Nebraska prohibits driving without a valid license and driving while on a suspended license. This article explains what constitutes these violations, the possible penalties, and the exemptions to the license requirement.
Generally, every resident who operates a motor vehicle on a Nebraska highway or alley must carry a valid operator’s license while driving.
Driving without a valid license. Unlicensed driving is a class III misdemeanor carrying a fine of up to $500 and a maximum of three months in jail. The driver will also be assessed two points to his or her driving record.
License not in possession. A driver who was issued a license but refuses or is unable to display such license to a requesting officer will be guilty of a misdemeanor. A conviction is punishable by a fine of up to $500 and up to three months in jail but will not result in points against the driver’s record. The holder of a farm permit does not need to have the permit in his or her possession but must be able to present a permit within 24 hours.
Exceptions. Non-resident drivers with valid driver’s licenses from their home state or country can drive in Nebraska without an in-state license, subject to Nebraska age restrictions. New residents must obtain a Nebraska license within 30 days of moving, but extensions exist for military, student, and temporary agricultural employment.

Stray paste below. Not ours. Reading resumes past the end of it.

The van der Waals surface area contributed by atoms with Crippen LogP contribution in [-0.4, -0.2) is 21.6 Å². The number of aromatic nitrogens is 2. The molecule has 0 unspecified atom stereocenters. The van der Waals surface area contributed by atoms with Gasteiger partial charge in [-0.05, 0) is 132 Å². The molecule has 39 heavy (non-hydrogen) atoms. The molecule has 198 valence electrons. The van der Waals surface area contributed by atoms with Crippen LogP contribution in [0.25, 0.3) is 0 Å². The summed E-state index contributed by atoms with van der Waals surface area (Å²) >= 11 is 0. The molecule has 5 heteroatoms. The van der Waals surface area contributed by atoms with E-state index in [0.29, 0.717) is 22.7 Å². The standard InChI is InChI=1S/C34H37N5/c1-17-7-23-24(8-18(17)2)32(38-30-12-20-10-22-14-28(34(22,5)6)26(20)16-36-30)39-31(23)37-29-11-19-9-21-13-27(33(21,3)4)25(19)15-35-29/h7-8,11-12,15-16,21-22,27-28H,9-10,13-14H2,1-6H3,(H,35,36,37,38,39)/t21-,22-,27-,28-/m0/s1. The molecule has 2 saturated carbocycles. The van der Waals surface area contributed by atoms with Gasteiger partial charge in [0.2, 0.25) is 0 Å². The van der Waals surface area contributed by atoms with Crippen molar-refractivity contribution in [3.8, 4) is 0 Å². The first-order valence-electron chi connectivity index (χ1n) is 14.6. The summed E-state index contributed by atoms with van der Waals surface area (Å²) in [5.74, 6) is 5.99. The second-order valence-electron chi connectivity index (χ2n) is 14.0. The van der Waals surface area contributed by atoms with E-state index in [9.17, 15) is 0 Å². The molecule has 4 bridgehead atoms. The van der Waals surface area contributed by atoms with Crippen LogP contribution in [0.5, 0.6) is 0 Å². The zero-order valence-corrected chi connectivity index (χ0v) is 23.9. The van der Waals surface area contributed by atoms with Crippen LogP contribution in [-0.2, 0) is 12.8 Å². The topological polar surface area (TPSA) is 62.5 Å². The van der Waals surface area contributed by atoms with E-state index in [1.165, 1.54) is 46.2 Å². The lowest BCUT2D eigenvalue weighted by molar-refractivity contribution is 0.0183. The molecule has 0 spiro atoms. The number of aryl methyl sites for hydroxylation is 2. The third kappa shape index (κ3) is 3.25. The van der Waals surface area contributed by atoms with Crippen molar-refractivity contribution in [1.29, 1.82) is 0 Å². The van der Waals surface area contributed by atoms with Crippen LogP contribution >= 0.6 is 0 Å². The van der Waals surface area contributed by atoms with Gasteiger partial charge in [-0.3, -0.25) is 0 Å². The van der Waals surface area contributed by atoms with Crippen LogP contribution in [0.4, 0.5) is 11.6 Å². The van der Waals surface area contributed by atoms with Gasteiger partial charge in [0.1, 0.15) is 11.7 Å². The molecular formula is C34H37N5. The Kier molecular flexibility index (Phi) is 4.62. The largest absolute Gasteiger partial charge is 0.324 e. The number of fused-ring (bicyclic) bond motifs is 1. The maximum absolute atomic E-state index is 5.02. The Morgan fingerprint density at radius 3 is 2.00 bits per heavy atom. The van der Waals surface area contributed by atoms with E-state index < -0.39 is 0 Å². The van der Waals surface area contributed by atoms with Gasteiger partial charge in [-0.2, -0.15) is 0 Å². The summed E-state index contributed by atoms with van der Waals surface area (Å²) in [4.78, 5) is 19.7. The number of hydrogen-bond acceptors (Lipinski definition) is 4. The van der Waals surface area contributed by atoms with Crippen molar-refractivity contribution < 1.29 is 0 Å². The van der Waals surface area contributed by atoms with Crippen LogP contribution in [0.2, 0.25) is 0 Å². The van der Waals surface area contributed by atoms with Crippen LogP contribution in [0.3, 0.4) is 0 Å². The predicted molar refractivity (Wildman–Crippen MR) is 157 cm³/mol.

A person who operates a vehicle while on a withdrawn license is subject to varying penalties depending on the reason for the suspension, the type of license withdrawal, and the number of prior offenses.
Driving while suspended. Generally, driving while suspended is a class III misdemeanor, punishable by a fine of up to $500 and a maximum three months in jail. Persons whose license revocation period has ended but whose license has not yet been reinstated can also be charged with this offense. Persons who have obtained a reinstated license prior to sentencing will be fined no more than $100.
Driving while revoked. Drivers whose license has been revoked or impounded will face increased penalties that include:
Suspended for DUI. Operating a vehicle during a DUI-related suspension is considered a “public nuisance.” For this violation, the court can order the vehicle to be impounded for up to 30 days.
Suspended for fatality accident. Driving during suspensions or revocations related to certain offenses like vehicular manslaughter is a serious offense. Driving in violation of these restrictions is a felony and can result in a 15-year revocation period.